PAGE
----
On stage in Toronto’s Kensington Market is a play ripe with creepy small town horror
Having grown up with both Stephen King and David Lynch, I have a deep affinity for horror stories set in small towns where strange things happen. Tire Swing, presented by Filament Incubator (in association with Epigraph Collective), is a poetic and haunting play about growing up with the shifting and unreliable memory of a traumatic event.
Late one night, four children encounter a shadowy figure in the woods beyond their town. The most adventurous, Kevin, never comes out of the woods. A rift forms between the three survivors (the names escape me) and the community as the memory of the lost boy warps the atmosphere of the town.
The story is broken up into the key coming-of-age stages of our character’s lives. In their teenage years: hormones, alcohol and social pressures complicate their already shaky grasp on what happened and who they are. Before going off to college, leaving the town and their trauma behind, there is a fiery, spectacular climax where they face the reality of what actually happened to their friend back in the woods.
I was struck by the beauty and potency of Curtis te Brinke’s script. The characters also serve as narrators, suddenly jumping out of the action to give us poetic, retrospective reflections on the events as they unfold. I often find myself irritated by this technique because the text is rarely as insightful or intriguing as the writer thinks it is. Here, however, there is such startling and compelling imagery. These emotional truth bombs work so well because of how simple and spontaneous they sound.
The cast (Francois Macdonald, Jocelyn Adema, Patrick Fowler and Nikki Haggart) do a fine job of adjusting their body language and voices to suit the various ages they’re portraying. They all have moments to shine, but I felt that the two women (Haggart and Adema) were the most consistently natural and nuanced.
Jason Thomson’s minimalist set and lighting create a rich atmosphere rife with eerie possibility. The basement venue has been decked out with twigs and foliage, the back wall a black void where sinister images are occasionally projected. In the murky corners of the space, behind the audience, are the bedrooms of our three characters where they take shelter from the oppressive woods.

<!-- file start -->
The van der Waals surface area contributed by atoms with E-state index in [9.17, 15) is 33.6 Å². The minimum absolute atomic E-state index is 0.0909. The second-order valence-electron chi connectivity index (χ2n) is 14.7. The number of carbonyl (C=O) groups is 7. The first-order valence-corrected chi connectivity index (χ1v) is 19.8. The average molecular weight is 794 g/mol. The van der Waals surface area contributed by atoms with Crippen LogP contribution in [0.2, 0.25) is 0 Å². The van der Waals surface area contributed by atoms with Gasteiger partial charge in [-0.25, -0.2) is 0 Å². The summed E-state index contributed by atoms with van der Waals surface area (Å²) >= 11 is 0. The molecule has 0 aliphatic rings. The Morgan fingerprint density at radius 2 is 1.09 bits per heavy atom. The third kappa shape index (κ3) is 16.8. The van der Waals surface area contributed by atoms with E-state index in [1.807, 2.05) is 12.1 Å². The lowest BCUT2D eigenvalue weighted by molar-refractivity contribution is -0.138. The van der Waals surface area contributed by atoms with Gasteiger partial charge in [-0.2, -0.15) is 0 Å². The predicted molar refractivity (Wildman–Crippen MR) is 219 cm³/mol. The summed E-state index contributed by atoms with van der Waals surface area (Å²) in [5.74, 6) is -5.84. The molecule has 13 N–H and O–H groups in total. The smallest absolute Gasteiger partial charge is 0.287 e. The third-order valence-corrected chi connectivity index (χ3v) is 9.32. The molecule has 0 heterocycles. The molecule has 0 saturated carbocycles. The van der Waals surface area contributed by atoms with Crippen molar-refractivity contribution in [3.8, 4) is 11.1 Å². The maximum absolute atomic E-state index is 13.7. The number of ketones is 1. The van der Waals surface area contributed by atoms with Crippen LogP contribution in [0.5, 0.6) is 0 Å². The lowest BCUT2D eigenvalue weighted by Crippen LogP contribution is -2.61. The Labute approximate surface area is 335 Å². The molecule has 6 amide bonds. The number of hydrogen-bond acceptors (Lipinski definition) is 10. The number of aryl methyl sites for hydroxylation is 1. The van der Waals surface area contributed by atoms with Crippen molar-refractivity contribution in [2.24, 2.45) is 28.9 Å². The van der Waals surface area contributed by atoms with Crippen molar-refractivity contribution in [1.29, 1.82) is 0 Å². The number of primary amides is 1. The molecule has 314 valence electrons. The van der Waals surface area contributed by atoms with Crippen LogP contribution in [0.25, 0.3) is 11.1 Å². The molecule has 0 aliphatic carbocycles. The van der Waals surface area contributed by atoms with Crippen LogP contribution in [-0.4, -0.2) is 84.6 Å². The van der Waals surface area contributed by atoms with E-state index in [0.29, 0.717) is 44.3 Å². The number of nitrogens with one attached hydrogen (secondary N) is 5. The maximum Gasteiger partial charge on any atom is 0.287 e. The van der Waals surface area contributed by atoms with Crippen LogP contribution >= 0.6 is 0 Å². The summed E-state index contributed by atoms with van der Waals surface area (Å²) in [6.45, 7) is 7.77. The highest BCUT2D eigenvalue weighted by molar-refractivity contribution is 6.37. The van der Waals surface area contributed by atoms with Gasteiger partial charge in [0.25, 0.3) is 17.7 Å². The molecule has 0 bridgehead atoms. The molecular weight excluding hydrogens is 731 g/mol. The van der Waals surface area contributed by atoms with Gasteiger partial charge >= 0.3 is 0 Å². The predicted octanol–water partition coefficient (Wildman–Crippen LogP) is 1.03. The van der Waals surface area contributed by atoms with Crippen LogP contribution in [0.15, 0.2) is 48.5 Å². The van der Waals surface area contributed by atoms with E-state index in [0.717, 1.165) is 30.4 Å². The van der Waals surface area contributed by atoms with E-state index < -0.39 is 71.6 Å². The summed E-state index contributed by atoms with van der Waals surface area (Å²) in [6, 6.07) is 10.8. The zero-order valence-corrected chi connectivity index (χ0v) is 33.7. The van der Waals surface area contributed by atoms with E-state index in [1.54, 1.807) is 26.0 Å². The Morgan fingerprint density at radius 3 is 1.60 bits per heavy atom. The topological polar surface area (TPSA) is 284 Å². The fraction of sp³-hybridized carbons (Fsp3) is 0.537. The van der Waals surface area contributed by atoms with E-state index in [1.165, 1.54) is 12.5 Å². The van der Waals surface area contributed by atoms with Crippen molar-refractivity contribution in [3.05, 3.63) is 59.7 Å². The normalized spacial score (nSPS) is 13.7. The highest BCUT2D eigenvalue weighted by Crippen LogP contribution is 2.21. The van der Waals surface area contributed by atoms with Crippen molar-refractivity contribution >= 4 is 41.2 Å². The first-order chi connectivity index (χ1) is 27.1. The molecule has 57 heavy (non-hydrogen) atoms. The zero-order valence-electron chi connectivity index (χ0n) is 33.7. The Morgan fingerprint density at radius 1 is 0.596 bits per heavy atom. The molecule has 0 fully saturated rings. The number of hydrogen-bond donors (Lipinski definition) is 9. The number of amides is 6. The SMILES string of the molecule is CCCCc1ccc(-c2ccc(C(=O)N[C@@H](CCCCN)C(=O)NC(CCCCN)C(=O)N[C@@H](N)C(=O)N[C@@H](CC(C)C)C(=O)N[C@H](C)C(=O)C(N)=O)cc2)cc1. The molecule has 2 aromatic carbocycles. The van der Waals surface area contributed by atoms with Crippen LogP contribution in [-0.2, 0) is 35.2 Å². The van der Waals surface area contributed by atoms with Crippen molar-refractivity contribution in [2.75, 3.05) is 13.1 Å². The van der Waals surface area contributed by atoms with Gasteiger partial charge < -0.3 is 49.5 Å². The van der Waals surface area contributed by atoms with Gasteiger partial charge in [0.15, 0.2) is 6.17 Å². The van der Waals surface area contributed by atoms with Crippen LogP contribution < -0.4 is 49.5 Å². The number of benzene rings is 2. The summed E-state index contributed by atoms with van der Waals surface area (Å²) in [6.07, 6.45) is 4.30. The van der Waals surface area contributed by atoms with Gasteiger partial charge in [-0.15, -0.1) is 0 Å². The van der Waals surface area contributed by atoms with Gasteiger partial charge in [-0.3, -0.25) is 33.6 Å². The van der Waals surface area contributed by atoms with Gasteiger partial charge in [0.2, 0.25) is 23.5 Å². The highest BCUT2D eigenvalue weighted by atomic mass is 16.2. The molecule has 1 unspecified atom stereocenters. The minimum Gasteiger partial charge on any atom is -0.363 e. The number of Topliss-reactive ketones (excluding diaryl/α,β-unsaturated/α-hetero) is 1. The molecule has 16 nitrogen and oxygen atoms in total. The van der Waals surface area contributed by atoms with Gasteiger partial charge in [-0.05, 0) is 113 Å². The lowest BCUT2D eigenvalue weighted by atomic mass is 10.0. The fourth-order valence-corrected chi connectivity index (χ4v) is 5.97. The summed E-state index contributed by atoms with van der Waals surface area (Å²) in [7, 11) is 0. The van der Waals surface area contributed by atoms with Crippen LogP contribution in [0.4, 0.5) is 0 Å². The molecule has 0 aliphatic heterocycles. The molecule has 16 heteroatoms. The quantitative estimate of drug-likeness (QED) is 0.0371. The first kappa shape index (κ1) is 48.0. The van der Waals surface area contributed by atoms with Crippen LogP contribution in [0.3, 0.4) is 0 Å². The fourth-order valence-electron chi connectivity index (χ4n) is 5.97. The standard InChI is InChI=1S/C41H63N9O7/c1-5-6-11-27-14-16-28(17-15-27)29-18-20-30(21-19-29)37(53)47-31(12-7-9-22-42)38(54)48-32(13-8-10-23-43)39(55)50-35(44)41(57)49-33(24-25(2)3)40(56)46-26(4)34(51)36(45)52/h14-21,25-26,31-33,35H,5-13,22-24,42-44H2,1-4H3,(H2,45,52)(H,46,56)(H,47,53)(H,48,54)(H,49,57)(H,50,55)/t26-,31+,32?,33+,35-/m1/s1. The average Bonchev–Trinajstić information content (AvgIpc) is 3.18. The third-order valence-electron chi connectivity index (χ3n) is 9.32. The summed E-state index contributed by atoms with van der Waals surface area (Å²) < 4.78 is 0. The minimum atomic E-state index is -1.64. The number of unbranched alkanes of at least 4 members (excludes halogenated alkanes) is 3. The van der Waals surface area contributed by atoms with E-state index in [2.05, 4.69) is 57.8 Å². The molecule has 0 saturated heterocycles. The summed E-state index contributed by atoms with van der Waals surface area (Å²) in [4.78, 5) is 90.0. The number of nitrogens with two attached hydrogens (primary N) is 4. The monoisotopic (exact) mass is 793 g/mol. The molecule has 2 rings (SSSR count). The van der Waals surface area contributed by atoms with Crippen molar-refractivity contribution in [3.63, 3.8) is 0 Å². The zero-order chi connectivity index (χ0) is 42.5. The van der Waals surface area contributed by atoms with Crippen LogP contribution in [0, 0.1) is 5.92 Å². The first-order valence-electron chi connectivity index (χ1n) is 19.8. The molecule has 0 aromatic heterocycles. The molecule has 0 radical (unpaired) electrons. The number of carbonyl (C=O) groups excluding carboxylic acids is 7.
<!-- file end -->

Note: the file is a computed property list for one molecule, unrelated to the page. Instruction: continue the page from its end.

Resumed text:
Sadie Epstein-Fine’s direction keeps the audience on their toes by weaving the action around them. One artistic advantage of theatre over film is the freedom given to the audience to focus their attention. As the characters interact, they are rarely all within easy sight, so you have to choose who you will look and and when. Sometimes, I found myself just staring at a piece of set and letting the words and sounds wash over me.
I loved the unsettling imagery of murdered animals and shadowy, amorphous shapes creeping through the town. The mythic quality of Kevin’s disappearance is perfectly realized, so I was disappointed by the final resolution. Because the truth of what happened to Kevin is hinted at from the beginning, the final reveal and conclusion didn’t feel satisfying. I wished that the facts of what happened continued to be overshadowed by the monstrous, fable-like emotional truth the characters have been struggling with.
Despite a great soundscape that invokes a forest full of threat, the pre-recorded monster voice is…unfortunate. It sounds artificial and, for me, spoiled what was a generally captivating visceral experience.
The story thoughtfully explores the experience of feeling trapped and alienated by a community that can’t quite heal itself. With similarities to IT and Twin Peaks, Tire Swing feels vaguely—and pleasantly—familiar in it’s story elements. My own childhood nightmares came creeping up on me during this spine-tingling and poignant production.
- Tire Swing is playing until October 22, 2016 at 56C Kensington Avenue (basement).
- The show runs Tuesday to Saturday at 7:30pm
- Tickets are $15 to $18 and can be purchased at the door or online
Photo of Nikki Haggart, Patrick Fowler, Jocelyn Adema and Francois Macdonald by Jordan Laffrenier